Creating such an intuitive, flexible, user-friendly interface requires staff who find their jobs equally intuitive, flexible and user-friendly.

“We are in Bavaria, one of the main areas within Germany for highly educated staff. What we try to give them is a good way of life,” Dieterle tells us. “We provide flexible working, with a good work/life balance, allowing our people to work remotely wherever possible, with a mix of being on-site. We give a lot of trust and responsibility to the team.”

As well as giving them the flexibility and support to do their jobs well, Sensor-Technik-Wiedemann also invests in training and education to build and keep improving their skills.

“We have more than 40 trainees here and in addition to that we have a programme called ‘dual studying’, with people who are partly studying at university and partly here with STW,” explains Dieterle. “We want to bring our employees in and support them to train themselves on the job even with university degrees.”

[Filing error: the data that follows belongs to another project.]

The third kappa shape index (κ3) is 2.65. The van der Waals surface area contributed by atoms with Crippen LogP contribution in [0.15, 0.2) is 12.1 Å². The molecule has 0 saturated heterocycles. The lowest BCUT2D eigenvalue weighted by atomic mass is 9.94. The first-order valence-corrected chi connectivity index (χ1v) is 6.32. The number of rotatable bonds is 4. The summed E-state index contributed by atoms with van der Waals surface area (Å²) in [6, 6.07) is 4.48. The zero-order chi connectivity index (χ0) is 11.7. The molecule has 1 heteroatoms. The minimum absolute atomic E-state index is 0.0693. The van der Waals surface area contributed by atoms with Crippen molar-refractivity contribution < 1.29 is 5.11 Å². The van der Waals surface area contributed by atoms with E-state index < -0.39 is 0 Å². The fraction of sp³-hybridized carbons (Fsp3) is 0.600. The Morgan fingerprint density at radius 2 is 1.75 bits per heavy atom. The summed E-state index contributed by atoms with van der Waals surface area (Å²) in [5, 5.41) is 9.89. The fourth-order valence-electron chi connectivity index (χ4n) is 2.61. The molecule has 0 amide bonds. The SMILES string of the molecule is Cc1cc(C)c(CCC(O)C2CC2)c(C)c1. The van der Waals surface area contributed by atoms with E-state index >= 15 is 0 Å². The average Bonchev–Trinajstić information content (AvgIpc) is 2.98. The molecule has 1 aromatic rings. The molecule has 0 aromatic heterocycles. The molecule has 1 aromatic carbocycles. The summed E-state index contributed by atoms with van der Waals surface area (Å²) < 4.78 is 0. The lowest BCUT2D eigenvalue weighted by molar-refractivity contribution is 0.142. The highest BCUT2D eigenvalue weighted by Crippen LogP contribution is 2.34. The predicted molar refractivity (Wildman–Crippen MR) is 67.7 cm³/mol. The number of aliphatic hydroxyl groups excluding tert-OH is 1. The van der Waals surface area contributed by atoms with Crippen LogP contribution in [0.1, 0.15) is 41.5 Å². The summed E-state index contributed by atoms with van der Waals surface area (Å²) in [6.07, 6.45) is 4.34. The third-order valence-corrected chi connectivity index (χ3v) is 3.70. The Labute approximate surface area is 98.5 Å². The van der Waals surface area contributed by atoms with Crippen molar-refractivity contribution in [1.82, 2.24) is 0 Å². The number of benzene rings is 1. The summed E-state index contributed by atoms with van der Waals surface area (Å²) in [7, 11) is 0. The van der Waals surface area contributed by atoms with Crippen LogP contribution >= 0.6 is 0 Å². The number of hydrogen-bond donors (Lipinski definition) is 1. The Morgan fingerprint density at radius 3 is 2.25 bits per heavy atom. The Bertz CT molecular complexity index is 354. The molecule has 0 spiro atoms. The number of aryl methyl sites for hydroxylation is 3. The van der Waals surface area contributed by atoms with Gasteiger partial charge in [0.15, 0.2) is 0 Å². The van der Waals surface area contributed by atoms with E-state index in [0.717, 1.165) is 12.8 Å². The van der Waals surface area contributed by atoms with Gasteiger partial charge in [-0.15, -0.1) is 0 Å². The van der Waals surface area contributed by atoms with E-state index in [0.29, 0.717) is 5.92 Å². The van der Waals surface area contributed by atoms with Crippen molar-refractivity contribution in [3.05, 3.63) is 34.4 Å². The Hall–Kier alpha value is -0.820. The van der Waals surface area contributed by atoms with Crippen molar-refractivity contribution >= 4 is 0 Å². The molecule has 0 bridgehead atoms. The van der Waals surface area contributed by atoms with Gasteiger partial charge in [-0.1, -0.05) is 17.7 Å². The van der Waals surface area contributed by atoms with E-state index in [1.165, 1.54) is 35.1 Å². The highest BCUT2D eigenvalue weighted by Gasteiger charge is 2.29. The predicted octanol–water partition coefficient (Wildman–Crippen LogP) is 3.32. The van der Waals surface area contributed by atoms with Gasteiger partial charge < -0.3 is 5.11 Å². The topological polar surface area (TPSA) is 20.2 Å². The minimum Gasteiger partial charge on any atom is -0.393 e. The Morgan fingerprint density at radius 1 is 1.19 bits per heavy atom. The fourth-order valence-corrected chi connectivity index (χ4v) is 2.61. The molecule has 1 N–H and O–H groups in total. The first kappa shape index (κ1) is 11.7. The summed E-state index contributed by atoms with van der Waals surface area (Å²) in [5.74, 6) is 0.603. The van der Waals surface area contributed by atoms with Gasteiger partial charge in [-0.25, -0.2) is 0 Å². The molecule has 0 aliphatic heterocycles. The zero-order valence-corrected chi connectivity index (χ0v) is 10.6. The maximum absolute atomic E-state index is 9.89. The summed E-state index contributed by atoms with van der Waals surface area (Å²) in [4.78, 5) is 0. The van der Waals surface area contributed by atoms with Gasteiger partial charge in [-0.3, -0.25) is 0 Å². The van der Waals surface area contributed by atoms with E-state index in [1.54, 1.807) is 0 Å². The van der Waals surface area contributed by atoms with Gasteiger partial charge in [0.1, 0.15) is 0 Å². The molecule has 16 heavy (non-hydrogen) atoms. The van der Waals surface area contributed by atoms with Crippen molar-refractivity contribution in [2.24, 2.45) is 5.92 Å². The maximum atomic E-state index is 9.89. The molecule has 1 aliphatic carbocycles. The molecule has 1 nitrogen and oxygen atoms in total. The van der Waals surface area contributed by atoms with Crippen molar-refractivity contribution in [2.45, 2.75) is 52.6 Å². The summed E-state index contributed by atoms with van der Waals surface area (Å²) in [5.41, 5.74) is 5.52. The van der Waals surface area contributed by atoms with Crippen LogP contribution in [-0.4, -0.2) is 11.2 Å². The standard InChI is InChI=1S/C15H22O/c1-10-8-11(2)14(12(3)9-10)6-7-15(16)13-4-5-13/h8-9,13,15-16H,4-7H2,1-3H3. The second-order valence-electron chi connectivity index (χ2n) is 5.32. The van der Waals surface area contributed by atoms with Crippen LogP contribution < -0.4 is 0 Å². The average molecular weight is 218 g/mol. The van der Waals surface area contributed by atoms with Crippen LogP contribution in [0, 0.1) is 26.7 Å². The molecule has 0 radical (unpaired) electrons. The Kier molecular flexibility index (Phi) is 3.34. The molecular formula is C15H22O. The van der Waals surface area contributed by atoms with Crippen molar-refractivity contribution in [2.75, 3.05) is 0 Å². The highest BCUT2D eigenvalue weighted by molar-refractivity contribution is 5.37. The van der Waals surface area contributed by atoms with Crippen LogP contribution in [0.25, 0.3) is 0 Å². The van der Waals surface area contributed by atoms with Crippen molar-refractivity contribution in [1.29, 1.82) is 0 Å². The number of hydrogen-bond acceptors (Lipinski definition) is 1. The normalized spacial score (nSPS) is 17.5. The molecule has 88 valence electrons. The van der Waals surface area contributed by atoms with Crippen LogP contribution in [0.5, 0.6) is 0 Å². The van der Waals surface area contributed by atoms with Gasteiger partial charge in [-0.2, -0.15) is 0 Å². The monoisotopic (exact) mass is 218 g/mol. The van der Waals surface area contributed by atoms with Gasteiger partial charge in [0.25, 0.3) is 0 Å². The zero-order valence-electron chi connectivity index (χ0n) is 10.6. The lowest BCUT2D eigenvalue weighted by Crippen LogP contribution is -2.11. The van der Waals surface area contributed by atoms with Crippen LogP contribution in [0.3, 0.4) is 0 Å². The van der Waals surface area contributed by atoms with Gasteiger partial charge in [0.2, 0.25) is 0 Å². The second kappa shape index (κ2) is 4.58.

Going forward, Sensor-Technik Wiedemann is set to introduce yet more innovation and new solutions to the market. Through cooperation with local universities, the company is investing heavily in research & development and early product development on a range of future trends including high-performance controller architecture for real-time processes, automated environment detection, flash connectivity capabilities, robotics, and further development of its open toolchain.

Of course, technology is moving fast, and nobody knows what the next big innovation will be, but whatever it is, we can be confident Sensor-Technik Wiedemann will be at the cutting edge.